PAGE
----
*Just a heads up to anyone new joining in–this is not my typical blog post. This is part 2 of 3 for a speech I’m preparing and posting here to get valuable feedback from my community. If you’re interested in joining in (and I so hope you are), and you’ve not had a chance to read part 1, you might want to take a minute and get up to speed. I look forward to hearing what all of you have to say. It’s been wonderfully worthy thus far!
So let’s talk about the foul new four letter word that’s getting everyone’s knickers in a twist. FOOD.
- Our diets have drastically changed form.
So much of what we used to eat was effortlessly easy to identify by using just one word to define it. For instance: apples, squash, lentils, pecans. Now the western diet needs a box to hold it in and a label to identify it with.
And a chemist to explain it all.
More and more of our food is processed with ingredients that most seventh graders aren’t allowed to handle without plastic gloves, eye goggles, and their science teacher in attendance.
It happened right beneath our noses. As a kid, I remember the hour and a half of effort I’d spend making brownies—with the flour, the sugar, the butter and eggs, the melting of chocolate and the teaspoons of vanilla and salt and baking powder.
And almost overnight it changed. It’s now a box, an egg, and a splash of water from the faucet. It’s not so much food anymore as it is a magic trick no one really wants to pull back the curtain on and spoil. Not that spoiling is a concern any longer as science has discovered a way to make a fast food hamburger last longer than most marriages.
Reading nutrition labels dredges up memories of your earliest years in grammar school sounding out new words, and also proves to be a test of one’s grasp of the periodic table of elements. Plus, the regulations for what our government is allowing into our food and defining as food live in a murky swamp and are up for interpretation by the manufacturer.
That old line stating That which does not kill us makes us stronger, should be revised to read:
That which does not kill us—because the studies are ongoing and are being run by folks who have a vested interest in their financial outcome—does not kill us …yet.
Our food of today is no longer the food it was fifty years ago. A carrot is no longer a carrot. Chicken is no longer chicken. A hunk of fabulous chocolate cake is still the sugar bomb it was no matter how long ago it was made, but that’s sort of a given and doesn’t serve my argument. And my point is that things have changed in the food growing world.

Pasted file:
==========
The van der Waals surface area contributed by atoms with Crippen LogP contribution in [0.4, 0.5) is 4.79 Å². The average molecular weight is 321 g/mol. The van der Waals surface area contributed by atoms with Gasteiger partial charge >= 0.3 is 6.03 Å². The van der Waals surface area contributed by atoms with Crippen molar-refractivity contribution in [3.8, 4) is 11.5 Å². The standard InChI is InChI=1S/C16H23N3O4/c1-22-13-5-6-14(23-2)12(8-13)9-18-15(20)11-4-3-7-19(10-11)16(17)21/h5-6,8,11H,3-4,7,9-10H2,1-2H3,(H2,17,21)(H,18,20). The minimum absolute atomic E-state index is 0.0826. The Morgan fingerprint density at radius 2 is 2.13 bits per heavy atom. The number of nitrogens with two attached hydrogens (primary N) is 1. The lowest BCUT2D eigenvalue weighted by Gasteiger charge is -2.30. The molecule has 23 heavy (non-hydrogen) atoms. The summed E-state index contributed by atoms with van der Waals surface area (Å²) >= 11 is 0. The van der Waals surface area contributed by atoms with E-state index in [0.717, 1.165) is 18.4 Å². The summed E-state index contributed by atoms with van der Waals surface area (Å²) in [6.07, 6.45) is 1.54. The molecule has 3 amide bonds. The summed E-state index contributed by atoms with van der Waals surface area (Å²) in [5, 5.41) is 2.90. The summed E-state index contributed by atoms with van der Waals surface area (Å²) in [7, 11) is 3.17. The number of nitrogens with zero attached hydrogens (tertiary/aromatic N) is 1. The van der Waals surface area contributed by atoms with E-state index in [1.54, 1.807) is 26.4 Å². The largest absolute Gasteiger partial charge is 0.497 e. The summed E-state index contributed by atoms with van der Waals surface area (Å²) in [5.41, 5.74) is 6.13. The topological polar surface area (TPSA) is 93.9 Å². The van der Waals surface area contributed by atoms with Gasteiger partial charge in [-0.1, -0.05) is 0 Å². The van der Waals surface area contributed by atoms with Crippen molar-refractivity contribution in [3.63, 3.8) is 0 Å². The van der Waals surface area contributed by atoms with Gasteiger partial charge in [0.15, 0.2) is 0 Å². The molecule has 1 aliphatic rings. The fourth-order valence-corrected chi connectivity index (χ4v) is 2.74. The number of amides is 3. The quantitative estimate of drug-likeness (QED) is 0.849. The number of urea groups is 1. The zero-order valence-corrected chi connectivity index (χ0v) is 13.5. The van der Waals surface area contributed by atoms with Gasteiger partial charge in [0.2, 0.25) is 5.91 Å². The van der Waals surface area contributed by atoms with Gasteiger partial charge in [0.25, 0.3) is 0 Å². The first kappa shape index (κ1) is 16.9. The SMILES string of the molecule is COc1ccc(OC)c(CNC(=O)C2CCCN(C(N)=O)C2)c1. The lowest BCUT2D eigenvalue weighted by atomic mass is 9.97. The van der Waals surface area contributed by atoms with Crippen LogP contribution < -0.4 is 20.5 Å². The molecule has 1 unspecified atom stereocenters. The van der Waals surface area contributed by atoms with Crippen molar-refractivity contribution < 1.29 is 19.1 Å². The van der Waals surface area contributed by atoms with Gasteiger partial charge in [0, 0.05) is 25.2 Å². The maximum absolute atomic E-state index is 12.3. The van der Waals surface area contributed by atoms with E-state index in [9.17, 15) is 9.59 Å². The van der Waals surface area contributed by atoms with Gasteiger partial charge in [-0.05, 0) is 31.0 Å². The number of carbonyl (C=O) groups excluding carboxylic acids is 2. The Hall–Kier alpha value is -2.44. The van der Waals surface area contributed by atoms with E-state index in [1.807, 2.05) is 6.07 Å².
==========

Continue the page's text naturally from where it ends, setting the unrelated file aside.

Our soils are depleted. Our animals are fed unnatural food meant to supersize them toward growth and not health. We’ve introduced pesticides into our diets that have altered our endocrine function. We’ve stripped off minerals and vitamins from processed foods and have replaced them with chemicals meant to give them a shelf life rivaling the length of time it would take you to read off the numerical value of pi.
Some of the ingredients added into our foods today are ones not meant to contribute to our health or the food’s supermarket shelf endurance, but rather the perceived value of the manufacturer’s product.
We’re talking weight.
And just as WEIGHT is the hefty issue we’re struggling with here globally, putting additives into food that give it extra bulk and substance is a widespread technique used across the food industry. Cellulose, an indigestible fiber made from wood pulp, is a common item you’ll find in most processed foods. Supermarket bread, bags of shredded cheese, barbecue sauce and ice cream.
Yep, ice cream too.
Have yourself a Blue Bell country day. (Embrace nature. Hug a tree. Better yet, eat one.)
Carvel Ice Cream. It’s what happy tastes like. (And trees.)
I could go on snarkily updating ice cream slogans, but the point I’d like to highlight is that cellulose has no nutritional value and our government food regulators have no policies regarding its use in manufacturing. Thus far scientists have determined that eating it in small quantities is what they’ve labeled as GRAS – Generally Regarded As Safe. And even if this remains to be so, it still points to the unhealthy practice of eating food that is deficient of the valuable nutrients we want and need for ourselves and our children.
Not surprisingly, there are plenty of other things food makers are slipping into the ingredient lists of their products these days:
Binders and extenders—nonmeat products used to create bulk and texture.
Coloring agents Blue #1 and #2, Yellow #5 and #6, and Red #40—a rainbow of creativity if your goal is to eat the Nickelodeon television channel.